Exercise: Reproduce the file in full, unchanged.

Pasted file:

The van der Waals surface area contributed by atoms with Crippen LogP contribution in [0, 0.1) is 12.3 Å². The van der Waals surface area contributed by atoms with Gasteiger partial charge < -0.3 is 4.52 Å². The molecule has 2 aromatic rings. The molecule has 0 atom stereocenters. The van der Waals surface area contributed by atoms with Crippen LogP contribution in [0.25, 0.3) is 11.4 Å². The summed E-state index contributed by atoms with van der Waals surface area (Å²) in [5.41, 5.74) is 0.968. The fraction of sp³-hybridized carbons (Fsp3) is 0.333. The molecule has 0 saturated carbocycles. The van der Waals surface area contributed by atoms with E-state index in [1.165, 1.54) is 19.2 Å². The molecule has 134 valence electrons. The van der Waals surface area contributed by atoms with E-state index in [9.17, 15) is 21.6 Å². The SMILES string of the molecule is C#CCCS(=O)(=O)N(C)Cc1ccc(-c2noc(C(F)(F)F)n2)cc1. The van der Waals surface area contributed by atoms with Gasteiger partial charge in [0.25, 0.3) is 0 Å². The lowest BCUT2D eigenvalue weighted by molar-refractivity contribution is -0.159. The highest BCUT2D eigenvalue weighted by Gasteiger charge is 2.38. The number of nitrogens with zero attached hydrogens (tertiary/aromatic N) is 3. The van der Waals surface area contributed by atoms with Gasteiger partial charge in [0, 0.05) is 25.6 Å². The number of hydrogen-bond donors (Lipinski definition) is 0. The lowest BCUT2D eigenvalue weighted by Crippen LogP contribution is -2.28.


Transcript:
The van der Waals surface area contributed by atoms with Crippen LogP contribution in [0, 0.1) is 12.3 Å². The van der Waals surface area contributed by atoms with Gasteiger partial charge < -0.3 is 4.52 Å². The molecule has 2 aromatic rings. The molecule has 0 atom stereocenters. The van der Waals surface area contributed by atoms with Crippen LogP contribution in [0.25, 0.3) is 11.4 Å². The summed E-state index contributed by atoms with van der Waals surface area (Å²) in [5.41, 5.74) is 0.968. The fraction of sp³-hybridized carbons (Fsp3) is 0.333. The molecule has 0 saturated carbocycles. The van der Waals surface area contributed by atoms with E-state index in [1.165, 1.54) is 19.2 Å². The molecule has 134 valence electrons. The van der Waals surface area contributed by atoms with E-state index in [9.17, 15) is 21.6 Å². The SMILES string of the molecule is C#CCCS(=O)(=O)N(C)Cc1ccc(-c2noc(C(F)(F)F)n2)cc1. The van der Waals surface area contributed by atoms with Gasteiger partial charge in [0.25, 0.3) is 0 Å². The lowest BCUT2D eigenvalue weighted by molar-refractivity contribution is -0.159. The highest BCUT2D eigenvalue weighted by Gasteiger charge is 2.38. The number of nitrogens with zero attached hydrogens (tertiary/aromatic N) is 3. The van der Waals surface area contributed by atoms with Gasteiger partial charge in [0, 0.05) is 25.6 Å². The number of hydrogen-bond donors (Lipinski definition) is 0. The lowest BCUT2D eigenvalue weighted by Crippen LogP contribution is -2.28.